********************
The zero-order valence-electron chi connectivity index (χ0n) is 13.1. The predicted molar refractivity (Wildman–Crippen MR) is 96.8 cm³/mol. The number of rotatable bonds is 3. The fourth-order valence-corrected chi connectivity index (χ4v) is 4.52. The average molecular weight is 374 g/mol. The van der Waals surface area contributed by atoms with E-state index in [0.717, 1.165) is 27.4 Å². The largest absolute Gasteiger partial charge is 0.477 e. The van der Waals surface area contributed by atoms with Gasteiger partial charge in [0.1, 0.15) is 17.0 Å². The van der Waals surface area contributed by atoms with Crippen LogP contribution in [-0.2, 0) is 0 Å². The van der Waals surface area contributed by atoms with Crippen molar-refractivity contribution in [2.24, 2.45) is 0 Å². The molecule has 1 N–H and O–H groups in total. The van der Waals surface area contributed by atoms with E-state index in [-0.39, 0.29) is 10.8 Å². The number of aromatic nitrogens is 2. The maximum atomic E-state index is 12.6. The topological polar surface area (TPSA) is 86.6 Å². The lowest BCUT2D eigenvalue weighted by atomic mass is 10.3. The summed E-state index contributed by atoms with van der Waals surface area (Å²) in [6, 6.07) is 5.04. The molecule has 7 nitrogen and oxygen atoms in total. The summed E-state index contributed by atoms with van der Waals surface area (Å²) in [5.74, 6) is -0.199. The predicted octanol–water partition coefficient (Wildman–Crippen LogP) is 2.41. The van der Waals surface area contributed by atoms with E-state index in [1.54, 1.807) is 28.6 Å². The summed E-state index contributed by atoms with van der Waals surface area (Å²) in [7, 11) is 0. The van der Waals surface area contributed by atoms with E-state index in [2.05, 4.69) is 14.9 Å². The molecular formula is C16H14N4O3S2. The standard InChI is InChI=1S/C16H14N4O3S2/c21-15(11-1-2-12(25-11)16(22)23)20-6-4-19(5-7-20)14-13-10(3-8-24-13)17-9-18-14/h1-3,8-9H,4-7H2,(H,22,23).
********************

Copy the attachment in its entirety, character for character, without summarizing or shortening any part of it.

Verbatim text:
The zero-order valence-electron chi connectivity index (χ0n) is 13.1. The predicted molar refractivity (Wildman–Crippen MR) is 96.8 cm³/mol. The number of rotatable bonds is 3. The fourth-order valence-corrected chi connectivity index (χ4v) is 4.52. The average molecular weight is 374 g/mol. The van der Waals surface area contributed by atoms with E-state index in [0.717, 1.165) is 27.4 Å². The largest absolute Gasteiger partial charge is 0.477 e. The van der Waals surface area contributed by atoms with Gasteiger partial charge in [0.1, 0.15) is 17.0 Å². The van der Waals surface area contributed by atoms with Crippen LogP contribution in [-0.2, 0) is 0 Å². The van der Waals surface area contributed by atoms with Crippen molar-refractivity contribution in [2.24, 2.45) is 0 Å². The molecule has 1 N–H and O–H groups in total. The van der Waals surface area contributed by atoms with E-state index in [-0.39, 0.29) is 10.8 Å². The number of aromatic nitrogens is 2. The maximum atomic E-state index is 12.6. The topological polar surface area (TPSA) is 86.6 Å². The lowest BCUT2D eigenvalue weighted by atomic mass is 10.3. The summed E-state index contributed by atoms with van der Waals surface area (Å²) in [6, 6.07) is 5.04. The molecule has 7 nitrogen and oxygen atoms in total. The summed E-state index contributed by atoms with van der Waals surface area (Å²) in [5.74, 6) is -0.199. The predicted octanol–water partition coefficient (Wildman–Crippen LogP) is 2.41. The van der Waals surface area contributed by atoms with E-state index in [1.54, 1.807) is 28.6 Å². The summed E-state index contributed by atoms with van der Waals surface area (Å²) in [7, 11) is 0. The van der Waals surface area contributed by atoms with E-state index in [2.05, 4.69) is 14.9 Å². The molecular formula is C16H14N4O3S2. The standard InChI is InChI=1S/C16H14N4O3S2/c21-15(11-1-2-12(25-11)16(22)23)20-6-4-19(5-7-20)14-13-10(3-8-24-13)17-9-18-14/h1-3,8-9H,4-7H2,(H,22,23).